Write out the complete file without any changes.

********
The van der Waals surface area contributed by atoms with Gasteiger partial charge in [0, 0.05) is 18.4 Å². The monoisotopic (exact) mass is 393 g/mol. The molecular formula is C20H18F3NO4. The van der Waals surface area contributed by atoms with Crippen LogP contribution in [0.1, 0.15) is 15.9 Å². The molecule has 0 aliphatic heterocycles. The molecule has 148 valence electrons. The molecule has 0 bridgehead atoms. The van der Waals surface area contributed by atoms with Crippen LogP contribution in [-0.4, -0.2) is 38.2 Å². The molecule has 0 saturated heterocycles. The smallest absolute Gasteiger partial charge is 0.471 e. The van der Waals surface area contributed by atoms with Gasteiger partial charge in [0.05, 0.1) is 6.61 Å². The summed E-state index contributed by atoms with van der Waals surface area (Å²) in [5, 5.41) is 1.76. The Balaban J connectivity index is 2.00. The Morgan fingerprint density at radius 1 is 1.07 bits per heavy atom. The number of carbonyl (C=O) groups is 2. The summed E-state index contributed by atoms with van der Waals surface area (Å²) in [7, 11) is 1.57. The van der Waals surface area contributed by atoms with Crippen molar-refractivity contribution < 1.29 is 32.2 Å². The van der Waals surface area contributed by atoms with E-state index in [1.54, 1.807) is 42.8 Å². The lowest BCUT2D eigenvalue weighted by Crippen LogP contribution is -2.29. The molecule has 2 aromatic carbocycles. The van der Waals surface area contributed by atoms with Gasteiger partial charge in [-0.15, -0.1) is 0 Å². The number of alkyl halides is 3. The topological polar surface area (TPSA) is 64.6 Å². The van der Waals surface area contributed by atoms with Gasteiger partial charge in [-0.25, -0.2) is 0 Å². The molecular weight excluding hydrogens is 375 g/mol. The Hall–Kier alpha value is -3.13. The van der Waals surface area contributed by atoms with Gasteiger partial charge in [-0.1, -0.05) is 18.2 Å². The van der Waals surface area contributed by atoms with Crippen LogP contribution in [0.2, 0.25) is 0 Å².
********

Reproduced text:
The van der Waals surface area contributed by atoms with Gasteiger partial charge in [0, 0.05) is 18.4 Å². The monoisotopic (exact) mass is 393 g/mol. The molecular formula is C20H18F3NO4. The van der Waals surface area contributed by atoms with Crippen LogP contribution in [0.1, 0.15) is 15.9 Å². The molecule has 0 aliphatic heterocycles. The molecule has 148 valence electrons. The molecule has 0 bridgehead atoms. The van der Waals surface area contributed by atoms with Crippen LogP contribution in [-0.4, -0.2) is 38.2 Å². The molecule has 0 saturated heterocycles. The smallest absolute Gasteiger partial charge is 0.471 e. The van der Waals surface area contributed by atoms with Gasteiger partial charge in [0.05, 0.1) is 6.61 Å². The summed E-state index contributed by atoms with van der Waals surface area (Å²) in [5, 5.41) is 1.76. The Balaban J connectivity index is 2.00. The Morgan fingerprint density at radius 1 is 1.07 bits per heavy atom. The number of carbonyl (C=O) groups is 2. The summed E-state index contributed by atoms with van der Waals surface area (Å²) in [7, 11) is 1.57. The van der Waals surface area contributed by atoms with Crippen molar-refractivity contribution < 1.29 is 32.2 Å². The van der Waals surface area contributed by atoms with E-state index in [1.54, 1.807) is 42.8 Å². The lowest BCUT2D eigenvalue weighted by Crippen LogP contribution is -2.29. The molecule has 2 aromatic carbocycles. The van der Waals surface area contributed by atoms with Gasteiger partial charge in [-0.15, -0.1) is 0 Å². The number of alkyl halides is 3. The topological polar surface area (TPSA) is 64.6 Å². The van der Waals surface area contributed by atoms with Gasteiger partial charge in [-0.25, -0.2) is 0 Å². The molecular weight excluding hydrogens is 375 g/mol. The Hall–Kier alpha value is -3.13. The van der Waals surface area contributed by atoms with Gasteiger partial charge in [-0.1, -0.05) is 18.2 Å². The van der Waals surface area contributed by atoms with Crippen LogP contribution in [0.2, 0.25) is 0 Å².